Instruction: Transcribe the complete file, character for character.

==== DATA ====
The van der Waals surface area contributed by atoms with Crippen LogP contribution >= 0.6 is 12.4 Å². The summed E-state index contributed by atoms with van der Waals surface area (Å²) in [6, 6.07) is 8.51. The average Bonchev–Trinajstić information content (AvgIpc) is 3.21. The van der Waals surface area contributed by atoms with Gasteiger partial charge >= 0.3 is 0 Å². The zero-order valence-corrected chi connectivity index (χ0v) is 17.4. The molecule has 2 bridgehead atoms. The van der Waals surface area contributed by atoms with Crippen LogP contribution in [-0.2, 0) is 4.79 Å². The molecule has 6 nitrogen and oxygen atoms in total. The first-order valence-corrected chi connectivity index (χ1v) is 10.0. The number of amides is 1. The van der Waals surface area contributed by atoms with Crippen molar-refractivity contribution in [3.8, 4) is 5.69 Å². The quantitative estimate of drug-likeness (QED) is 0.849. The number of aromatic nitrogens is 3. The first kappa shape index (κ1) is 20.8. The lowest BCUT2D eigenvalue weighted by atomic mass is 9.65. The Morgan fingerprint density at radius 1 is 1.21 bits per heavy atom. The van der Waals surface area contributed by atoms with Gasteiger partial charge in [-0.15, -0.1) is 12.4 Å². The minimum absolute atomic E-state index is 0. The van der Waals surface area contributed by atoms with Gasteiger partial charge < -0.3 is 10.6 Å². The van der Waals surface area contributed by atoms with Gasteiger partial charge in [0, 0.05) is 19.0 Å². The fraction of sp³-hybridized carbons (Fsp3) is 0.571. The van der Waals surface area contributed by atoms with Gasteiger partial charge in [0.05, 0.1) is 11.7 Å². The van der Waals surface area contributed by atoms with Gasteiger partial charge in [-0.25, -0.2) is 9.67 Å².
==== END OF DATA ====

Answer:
The van der Waals surface area contributed by atoms with Crippen LogP contribution >= 0.6 is 12.4 Å². The summed E-state index contributed by atoms with van der Waals surface area (Å²) in [6, 6.07) is 8.51. The average Bonchev–Trinajstić information content (AvgIpc) is 3.21. The van der Waals surface area contributed by atoms with Gasteiger partial charge >= 0.3 is 0 Å². The zero-order valence-corrected chi connectivity index (χ0v) is 17.4. The molecule has 2 bridgehead atoms. The van der Waals surface area contributed by atoms with Crippen LogP contribution in [-0.2, 0) is 4.79 Å². The molecule has 6 nitrogen and oxygen atoms in total. The first-order valence-corrected chi connectivity index (χ1v) is 10.0. The number of amides is 1. The van der Waals surface area contributed by atoms with Crippen molar-refractivity contribution in [3.8, 4) is 5.69 Å². The quantitative estimate of drug-likeness (QED) is 0.849. The number of aromatic nitrogens is 3. The first kappa shape index (κ1) is 20.8. The lowest BCUT2D eigenvalue weighted by atomic mass is 9.65. The Morgan fingerprint density at radius 1 is 1.21 bits per heavy atom. The van der Waals surface area contributed by atoms with Gasteiger partial charge in [-0.15, -0.1) is 12.4 Å². The minimum absolute atomic E-state index is 0. The van der Waals surface area contributed by atoms with Gasteiger partial charge < -0.3 is 10.6 Å². The van der Waals surface area contributed by atoms with Gasteiger partial charge in [0, 0.05) is 19.0 Å². The fraction of sp³-hybridized carbons (Fsp3) is 0.571. The van der Waals surface area contributed by atoms with Gasteiger partial charge in [0.05, 0.1) is 11.7 Å². The van der Waals surface area contributed by atoms with Gasteiger partial charge in [-0.25, -0.2) is 9.67 Å².